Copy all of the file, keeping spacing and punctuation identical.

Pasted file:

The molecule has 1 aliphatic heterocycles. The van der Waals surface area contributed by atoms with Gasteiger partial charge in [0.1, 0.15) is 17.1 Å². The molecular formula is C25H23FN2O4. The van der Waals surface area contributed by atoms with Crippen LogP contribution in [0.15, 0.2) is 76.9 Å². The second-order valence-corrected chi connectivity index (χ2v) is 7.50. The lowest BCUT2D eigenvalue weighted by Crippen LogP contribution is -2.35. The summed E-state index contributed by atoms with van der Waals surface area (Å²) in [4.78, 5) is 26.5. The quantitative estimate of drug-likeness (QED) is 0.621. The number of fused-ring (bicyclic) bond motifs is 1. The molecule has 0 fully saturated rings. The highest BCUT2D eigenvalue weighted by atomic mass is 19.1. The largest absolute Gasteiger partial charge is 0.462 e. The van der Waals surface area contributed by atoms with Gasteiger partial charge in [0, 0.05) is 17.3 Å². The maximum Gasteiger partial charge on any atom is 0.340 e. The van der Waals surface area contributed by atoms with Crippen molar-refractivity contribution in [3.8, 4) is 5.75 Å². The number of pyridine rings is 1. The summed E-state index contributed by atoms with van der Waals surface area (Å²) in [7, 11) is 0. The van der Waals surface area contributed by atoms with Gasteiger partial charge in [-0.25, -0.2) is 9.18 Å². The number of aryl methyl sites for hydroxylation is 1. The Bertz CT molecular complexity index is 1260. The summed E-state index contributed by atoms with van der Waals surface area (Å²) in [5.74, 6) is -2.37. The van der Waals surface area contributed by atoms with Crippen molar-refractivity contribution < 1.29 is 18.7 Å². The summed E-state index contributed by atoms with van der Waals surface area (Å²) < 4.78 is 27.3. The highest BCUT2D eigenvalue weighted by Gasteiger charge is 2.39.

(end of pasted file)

The molecule has 1 aliphatic heterocycles. The van der Waals surface area contributed by atoms with Gasteiger partial charge in [0.1, 0.15) is 17.1 Å². The molecular formula is C25H23FN2O4. The van der Waals surface area contributed by atoms with Crippen LogP contribution in [0.15, 0.2) is 76.9 Å². The second-order valence-corrected chi connectivity index (χ2v) is 7.50. The lowest BCUT2D eigenvalue weighted by Crippen LogP contribution is -2.35. The summed E-state index contributed by atoms with van der Waals surface area (Å²) in [4.78, 5) is 26.5. The quantitative estimate of drug-likeness (QED) is 0.621. The number of fused-ring (bicyclic) bond motifs is 1. The molecule has 0 fully saturated rings. The highest BCUT2D eigenvalue weighted by atomic mass is 19.1. The largest absolute Gasteiger partial charge is 0.462 e. The van der Waals surface area contributed by atoms with Gasteiger partial charge in [0, 0.05) is 17.3 Å². The maximum Gasteiger partial charge on any atom is 0.340 e. The van der Waals surface area contributed by atoms with Crippen molar-refractivity contribution in [3.8, 4) is 5.75 Å². The number of pyridine rings is 1. The summed E-state index contributed by atoms with van der Waals surface area (Å²) in [7, 11) is 0. The van der Waals surface area contributed by atoms with Gasteiger partial charge in [-0.25, -0.2) is 9.18 Å². The number of aryl methyl sites for hydroxylation is 1. The Bertz CT molecular complexity index is 1260. The summed E-state index contributed by atoms with van der Waals surface area (Å²) in [5.74, 6) is -2.37. The van der Waals surface area contributed by atoms with Crippen molar-refractivity contribution < 1.29 is 18.7 Å². The summed E-state index contributed by atoms with van der Waals surface area (Å²) < 4.78 is 27.3. The highest BCUT2D eigenvalue weighted by Gasteiger charge is 2.39.